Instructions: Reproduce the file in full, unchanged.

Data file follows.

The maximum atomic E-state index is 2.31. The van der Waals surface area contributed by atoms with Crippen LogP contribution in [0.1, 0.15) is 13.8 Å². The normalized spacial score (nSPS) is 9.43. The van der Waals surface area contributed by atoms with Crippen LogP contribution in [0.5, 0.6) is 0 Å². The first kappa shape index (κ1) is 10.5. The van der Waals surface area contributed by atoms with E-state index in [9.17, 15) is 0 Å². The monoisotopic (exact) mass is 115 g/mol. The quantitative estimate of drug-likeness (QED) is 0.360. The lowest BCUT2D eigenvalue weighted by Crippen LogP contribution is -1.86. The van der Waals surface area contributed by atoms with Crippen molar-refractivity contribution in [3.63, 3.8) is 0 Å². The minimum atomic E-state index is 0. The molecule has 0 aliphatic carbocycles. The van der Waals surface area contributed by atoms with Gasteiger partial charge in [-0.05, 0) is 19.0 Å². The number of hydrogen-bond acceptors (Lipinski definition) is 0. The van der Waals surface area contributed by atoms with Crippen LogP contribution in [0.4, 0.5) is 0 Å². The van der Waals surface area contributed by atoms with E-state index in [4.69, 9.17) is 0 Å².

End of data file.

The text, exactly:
The maximum atomic E-state index is 2.31. The van der Waals surface area contributed by atoms with Crippen LogP contribution in [0.1, 0.15) is 13.8 Å². The normalized spacial score (nSPS) is 9.43. The van der Waals surface area contributed by atoms with Crippen LogP contribution in [0.5, 0.6) is 0 Å². The first kappa shape index (κ1) is 10.5. The van der Waals surface area contributed by atoms with E-state index in [9.17, 15) is 0 Å². The monoisotopic (exact) mass is 115 g/mol. The quantitative estimate of drug-likeness (QED) is 0.360. The lowest BCUT2D eigenvalue weighted by Crippen LogP contribution is -1.86. The van der Waals surface area contributed by atoms with Crippen molar-refractivity contribution in [3.63, 3.8) is 0 Å². The minimum atomic E-state index is 0. The molecule has 0 aliphatic carbocycles. The van der Waals surface area contributed by atoms with Gasteiger partial charge in [-0.05, 0) is 19.0 Å². The number of hydrogen-bond acceptors (Lipinski definition) is 0. The van der Waals surface area contributed by atoms with Crippen LogP contribution in [0.4, 0.5) is 0 Å². The van der Waals surface area contributed by atoms with E-state index in [4.69, 9.17) is 0 Å².